In 1835, the Church Missionary Society to open a southern mission to cater for the large numbers of…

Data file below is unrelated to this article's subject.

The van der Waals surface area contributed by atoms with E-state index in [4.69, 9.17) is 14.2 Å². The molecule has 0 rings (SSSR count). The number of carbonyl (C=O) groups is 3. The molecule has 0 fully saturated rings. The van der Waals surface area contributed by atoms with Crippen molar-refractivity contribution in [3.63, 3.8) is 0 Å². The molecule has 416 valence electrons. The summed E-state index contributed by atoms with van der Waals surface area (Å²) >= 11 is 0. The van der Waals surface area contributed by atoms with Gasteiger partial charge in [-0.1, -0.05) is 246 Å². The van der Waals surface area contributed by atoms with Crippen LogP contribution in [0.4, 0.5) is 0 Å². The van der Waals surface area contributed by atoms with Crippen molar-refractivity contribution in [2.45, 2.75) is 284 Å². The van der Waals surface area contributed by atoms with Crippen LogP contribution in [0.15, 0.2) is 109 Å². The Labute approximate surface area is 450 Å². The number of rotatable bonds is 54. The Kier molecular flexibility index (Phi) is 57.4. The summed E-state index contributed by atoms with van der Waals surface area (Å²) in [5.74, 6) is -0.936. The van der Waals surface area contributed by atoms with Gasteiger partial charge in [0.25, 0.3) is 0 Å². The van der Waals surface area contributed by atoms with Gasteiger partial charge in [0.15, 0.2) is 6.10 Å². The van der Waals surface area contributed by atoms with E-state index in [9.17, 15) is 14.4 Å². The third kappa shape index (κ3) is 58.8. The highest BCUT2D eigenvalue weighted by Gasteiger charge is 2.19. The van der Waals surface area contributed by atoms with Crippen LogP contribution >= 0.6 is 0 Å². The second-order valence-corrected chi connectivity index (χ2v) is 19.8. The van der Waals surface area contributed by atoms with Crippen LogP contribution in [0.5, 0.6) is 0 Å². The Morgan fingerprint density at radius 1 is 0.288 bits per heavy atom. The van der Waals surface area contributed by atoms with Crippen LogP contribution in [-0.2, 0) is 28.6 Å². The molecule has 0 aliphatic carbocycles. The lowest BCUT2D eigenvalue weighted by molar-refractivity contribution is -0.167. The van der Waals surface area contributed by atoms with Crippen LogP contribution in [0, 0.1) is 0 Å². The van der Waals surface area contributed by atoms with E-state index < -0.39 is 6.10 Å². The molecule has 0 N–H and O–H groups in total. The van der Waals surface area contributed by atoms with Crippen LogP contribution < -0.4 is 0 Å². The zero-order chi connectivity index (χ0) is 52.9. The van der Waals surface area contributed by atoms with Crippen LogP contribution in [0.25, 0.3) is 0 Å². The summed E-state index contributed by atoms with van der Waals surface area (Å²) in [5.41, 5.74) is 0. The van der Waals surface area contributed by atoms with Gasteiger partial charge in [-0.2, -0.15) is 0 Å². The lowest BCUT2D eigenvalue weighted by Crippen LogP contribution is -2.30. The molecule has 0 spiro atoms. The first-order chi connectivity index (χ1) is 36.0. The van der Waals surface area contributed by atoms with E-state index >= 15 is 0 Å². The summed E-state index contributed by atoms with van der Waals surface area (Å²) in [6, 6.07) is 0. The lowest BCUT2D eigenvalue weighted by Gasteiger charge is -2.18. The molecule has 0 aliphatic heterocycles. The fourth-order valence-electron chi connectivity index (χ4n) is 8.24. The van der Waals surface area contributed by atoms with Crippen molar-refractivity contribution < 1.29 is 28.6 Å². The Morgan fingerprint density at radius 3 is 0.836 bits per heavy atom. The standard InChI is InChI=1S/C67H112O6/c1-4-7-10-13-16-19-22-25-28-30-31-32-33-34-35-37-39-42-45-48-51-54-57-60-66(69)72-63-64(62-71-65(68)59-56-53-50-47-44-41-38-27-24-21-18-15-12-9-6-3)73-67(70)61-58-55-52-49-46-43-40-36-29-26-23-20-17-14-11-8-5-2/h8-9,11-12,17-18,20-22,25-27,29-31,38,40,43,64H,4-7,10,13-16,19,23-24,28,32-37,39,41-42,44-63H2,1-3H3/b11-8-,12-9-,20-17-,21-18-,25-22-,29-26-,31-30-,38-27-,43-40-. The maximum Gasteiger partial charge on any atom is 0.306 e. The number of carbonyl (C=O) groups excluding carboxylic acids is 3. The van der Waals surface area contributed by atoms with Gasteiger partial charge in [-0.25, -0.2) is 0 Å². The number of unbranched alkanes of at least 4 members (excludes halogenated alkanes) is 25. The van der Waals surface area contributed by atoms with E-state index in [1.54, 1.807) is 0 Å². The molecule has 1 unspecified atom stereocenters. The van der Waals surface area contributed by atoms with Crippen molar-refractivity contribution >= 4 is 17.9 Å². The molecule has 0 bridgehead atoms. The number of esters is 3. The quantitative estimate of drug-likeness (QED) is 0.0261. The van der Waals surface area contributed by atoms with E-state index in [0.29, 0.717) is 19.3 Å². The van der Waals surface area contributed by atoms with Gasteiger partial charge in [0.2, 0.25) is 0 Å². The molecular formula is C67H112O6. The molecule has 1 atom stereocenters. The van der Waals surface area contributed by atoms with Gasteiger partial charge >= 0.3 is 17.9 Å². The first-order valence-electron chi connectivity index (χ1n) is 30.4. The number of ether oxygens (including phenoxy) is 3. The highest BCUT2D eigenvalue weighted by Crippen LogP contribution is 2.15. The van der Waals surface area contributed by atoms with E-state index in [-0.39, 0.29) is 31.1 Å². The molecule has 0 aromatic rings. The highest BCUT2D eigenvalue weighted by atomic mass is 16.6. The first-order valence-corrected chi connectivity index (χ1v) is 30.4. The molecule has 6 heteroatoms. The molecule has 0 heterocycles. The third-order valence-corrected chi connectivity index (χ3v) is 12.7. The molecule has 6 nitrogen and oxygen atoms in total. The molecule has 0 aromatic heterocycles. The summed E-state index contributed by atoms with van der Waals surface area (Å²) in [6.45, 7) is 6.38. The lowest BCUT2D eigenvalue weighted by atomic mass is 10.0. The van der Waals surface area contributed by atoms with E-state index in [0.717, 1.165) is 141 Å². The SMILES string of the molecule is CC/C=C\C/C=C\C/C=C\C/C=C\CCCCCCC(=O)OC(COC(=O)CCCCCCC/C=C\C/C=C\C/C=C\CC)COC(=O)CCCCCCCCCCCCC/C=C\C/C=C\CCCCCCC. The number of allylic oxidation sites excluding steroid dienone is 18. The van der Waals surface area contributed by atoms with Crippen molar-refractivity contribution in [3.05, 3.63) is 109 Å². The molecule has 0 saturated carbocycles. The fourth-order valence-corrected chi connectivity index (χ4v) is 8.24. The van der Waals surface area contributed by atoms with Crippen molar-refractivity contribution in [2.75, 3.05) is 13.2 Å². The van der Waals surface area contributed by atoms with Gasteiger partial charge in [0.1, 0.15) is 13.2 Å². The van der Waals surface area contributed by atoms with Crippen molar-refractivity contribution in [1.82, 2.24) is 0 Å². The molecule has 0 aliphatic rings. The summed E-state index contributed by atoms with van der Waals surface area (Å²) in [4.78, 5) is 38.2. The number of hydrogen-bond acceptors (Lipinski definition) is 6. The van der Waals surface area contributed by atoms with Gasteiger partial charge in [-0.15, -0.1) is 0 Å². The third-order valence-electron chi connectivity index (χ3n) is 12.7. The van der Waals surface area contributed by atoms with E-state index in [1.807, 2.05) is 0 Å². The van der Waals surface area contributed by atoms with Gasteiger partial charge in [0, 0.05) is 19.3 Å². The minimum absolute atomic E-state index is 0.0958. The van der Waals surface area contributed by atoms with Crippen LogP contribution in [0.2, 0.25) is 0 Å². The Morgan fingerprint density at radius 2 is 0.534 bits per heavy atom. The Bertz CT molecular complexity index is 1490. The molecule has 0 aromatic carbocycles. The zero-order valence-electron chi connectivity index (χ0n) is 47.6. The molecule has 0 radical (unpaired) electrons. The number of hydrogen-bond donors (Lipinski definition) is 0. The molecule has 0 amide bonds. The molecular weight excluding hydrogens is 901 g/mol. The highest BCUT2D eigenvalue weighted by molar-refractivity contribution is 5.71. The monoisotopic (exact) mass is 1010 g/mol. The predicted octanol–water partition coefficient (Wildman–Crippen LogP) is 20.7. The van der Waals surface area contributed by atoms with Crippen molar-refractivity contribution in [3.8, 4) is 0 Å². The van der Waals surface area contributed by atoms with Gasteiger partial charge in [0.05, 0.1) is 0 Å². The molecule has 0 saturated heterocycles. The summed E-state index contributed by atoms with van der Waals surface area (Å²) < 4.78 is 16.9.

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In 1835, the Church Missionary Society to open a southern mission to cater for the large numbers of natives in the Hauraki area. A site up the Thames River was chosen and three rush houses erected by the Maoris to await the arrival of their missionaries:William Fairburn, James Preece and John Wilson. Whilst it was convenient for access to the Waikato and surrounding lands, the site was ill chosen, as being so close to the river, it was so damp. The families suffered many bouts of ‘marsh miasma”, as they described the many fevers that struck them down. William’s work as a missionary catechist took him far from home for weeks at a time, journeying as far afield as Maketu in the Bay of Plenty, Tauranga, Rotorua, Matamata and to the Coromandel. Travelling on horseback, but far more often on foot and he sometimes had to traverse swamps waist deep in water. Sleeping in damp tents and wet clothes took its toll. He began to complain of bouts of fever and pain.

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